Perhaps there are some other aspects you feel are of more importance than others? What do you consider to be the most important thing when designing a website and why? Let me know in the comments.

Image Credits

Social Media Network via BigStock
Online Marketing Map via BigStock

Gemma Holloway

Gemma Holloway

Gemma has amassed a broad range of marketing experience having worked in competitive sectors including leisure, computing and shipment. With a degree in Marketing with Psychology, she has enthusiasm for Digital Marketing and a strong understanding of user behaviour.

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  • David Redmond 8th October 2013

    Gemma – quality observations. Getting your website done properly increases the value of all your promotional activity exponentially. Responsive design is a driver for website reworks at the moment and is another element that can contribute to your overall online success.

    Enjoyed the read!

    Reply to this comment

    • Gemma Holloway

      Gemma Holloway 8th October 2013

      Thank you for your comment David.

      Responsive design is something I haven’t covered in this post but you are correct – It is something which can contribute greatly to a number of different elements within a strategy. For example, UX, Analytics and CRO to name a few.

      Reply to this comment

  • Daisy ColemaN 8th October 2013

    Very good point here. You need to look at the whole thing, a holistic approach should apply to the website, like it would to anything else.

    Reply to this comment

  • Ian 9th October 2013

    Hi Gemma

    Good article. I would add that when planning a new site many companies need to look from a customers perspective rather than a company perspective and try to understand the buying cycle of your demographic of customers.

    From a design, UX and CRO perspective this will provide a streamlined conversion funnel whether the end goal is an enquiry or sale.

    Reply to this comment

    • Gemma Holloway

      Gemma Holloway 9th October 2013

      Excellent point Ian – I think too often companies think about what they want to showcase on their website as opposed to what the user may actually want to view.

      With the introduction of Google Hummingbird it could also be argued that this could have an impact on SEO as well.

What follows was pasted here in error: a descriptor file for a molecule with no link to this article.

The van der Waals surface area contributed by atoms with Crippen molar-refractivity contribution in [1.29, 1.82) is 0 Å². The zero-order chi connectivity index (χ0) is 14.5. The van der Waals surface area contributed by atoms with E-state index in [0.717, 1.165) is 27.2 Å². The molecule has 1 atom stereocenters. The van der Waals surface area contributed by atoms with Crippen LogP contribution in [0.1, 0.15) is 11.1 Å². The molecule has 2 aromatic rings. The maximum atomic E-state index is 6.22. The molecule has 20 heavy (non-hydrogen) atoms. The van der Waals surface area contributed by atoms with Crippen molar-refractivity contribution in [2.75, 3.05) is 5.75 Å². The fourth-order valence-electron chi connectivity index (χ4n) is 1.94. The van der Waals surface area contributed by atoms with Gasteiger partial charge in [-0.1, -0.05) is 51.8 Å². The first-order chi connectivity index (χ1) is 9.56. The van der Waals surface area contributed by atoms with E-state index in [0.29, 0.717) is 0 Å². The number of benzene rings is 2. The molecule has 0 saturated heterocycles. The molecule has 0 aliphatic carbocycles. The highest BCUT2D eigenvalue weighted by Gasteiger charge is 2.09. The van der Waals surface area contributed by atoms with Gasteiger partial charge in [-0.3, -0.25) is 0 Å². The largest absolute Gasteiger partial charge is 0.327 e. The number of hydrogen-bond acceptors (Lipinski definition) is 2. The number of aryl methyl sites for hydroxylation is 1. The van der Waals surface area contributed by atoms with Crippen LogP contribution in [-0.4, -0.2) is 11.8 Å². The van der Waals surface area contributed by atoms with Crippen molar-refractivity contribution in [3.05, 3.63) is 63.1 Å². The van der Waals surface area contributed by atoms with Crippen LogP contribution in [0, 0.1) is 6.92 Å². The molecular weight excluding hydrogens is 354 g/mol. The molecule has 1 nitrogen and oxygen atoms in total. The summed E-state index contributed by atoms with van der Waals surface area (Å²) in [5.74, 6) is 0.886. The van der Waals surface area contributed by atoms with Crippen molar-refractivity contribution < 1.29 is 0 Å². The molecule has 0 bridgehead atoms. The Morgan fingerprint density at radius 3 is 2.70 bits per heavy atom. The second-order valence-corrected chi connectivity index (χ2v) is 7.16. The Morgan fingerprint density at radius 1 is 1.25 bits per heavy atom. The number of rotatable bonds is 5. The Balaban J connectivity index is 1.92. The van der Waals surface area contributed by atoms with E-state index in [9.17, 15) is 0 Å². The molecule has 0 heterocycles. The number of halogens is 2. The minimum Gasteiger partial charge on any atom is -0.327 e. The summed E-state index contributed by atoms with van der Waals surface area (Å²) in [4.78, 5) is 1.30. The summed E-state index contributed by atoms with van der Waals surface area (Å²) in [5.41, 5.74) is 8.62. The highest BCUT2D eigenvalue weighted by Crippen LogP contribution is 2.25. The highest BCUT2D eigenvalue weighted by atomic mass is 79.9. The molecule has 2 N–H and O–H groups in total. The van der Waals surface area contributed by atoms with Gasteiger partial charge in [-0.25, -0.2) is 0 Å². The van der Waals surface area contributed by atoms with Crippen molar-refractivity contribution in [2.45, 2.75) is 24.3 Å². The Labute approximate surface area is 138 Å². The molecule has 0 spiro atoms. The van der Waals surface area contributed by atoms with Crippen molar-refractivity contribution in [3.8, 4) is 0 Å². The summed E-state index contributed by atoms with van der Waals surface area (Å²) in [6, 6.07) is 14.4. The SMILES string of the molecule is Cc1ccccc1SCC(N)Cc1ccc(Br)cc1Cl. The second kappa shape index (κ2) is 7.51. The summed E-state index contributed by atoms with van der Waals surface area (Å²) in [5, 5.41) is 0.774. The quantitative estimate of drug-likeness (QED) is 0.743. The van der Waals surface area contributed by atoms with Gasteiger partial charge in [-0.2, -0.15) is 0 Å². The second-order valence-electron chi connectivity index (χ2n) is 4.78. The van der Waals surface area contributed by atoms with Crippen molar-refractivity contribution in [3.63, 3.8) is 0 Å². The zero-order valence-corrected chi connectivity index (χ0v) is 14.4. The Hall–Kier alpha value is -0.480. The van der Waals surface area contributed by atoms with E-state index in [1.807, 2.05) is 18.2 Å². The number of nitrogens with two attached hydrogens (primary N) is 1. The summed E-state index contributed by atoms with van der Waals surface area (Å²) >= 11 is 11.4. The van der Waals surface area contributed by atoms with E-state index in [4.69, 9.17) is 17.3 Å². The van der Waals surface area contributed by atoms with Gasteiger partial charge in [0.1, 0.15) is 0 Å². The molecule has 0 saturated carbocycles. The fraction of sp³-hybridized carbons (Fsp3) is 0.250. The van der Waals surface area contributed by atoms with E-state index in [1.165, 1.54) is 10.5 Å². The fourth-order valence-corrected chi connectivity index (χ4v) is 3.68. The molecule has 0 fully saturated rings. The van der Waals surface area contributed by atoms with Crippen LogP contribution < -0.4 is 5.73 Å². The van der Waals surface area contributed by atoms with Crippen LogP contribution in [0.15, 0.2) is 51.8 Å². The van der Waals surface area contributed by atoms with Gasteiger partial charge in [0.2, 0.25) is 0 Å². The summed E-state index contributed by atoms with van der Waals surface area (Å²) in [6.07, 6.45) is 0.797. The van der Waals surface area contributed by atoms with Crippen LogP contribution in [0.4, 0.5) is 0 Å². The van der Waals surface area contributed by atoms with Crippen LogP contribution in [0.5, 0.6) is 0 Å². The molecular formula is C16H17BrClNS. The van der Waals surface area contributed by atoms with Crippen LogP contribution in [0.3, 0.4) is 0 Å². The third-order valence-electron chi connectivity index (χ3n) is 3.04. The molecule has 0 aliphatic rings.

Reply to this comment

  • Sii Cockerill 30th October 2013

    Hi Gemma,

    I’ve seen a number of website redesigns fail over the years and the reasons are varied. To make sure website redesigns work out, I’d like to share a few tips.

    I’m a firm believer in a mobile-first approach to responsive web design – it just makes sense to design around the smallest device and work outwards.

    Designing mobile-first will help you address your ‘site speed’ goals, but it will have an even more profound effect on your overall redesign process.

    Simply try to fit your big, bulky, content-heavy web page into the space available on a tiny screen – and you’ll soon be working on the real redesign of your website.

    Performing a content audit.

    You might think the building blocks of websites are HTML and CSS, but when you dig deeper, you’ll soon see that a content-first (not mobile-first) approach is the key to a successful website redesign project.

    Content for a website starts with words, extends to images, includes videos and slide decks. It’s glued together with navigation and signposts and finally labelled and described with yet more words.

    A skilled designer will be able to make all your content look great. She will also be able to make it look awful if you decide to ask her to. In fact, she could make it look and feel however you liked.

    A great designer, on the other hand, will take the time to understand your content and choose a visual treatment that fits your business aspirations and goals.

    On good foundations, you can build a successful website. On anything else, your website will sink into a digital oblivion.

    Reply to this comment

    • Gemma Holloway

      Gemma Holloway 31st October 2013

      Hey Sii,

      Thanks for your comment.

      Both approaches look to be really beneficial. I think in some of the instances I have come across, the web developer has been led too much by the client (who of course has not considered either of these approaches) meaning that their concept design is based on a desktop screen resolution.

      Some really helpful insight there Sii – Thanks for sharing :)

      Reply to this comment

  • Sara Ashraf 19th February 2014

    Great article, it’s amazing how you can miss the simple things in the rush to go live and then the routine of general updates.

    Reply to this comment

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  • rahul 8th October 2014

    Websites are the modern day shopping counters, you falter in giving your customers the easy access they were looking for you lose out on sales.

    Reply to this comment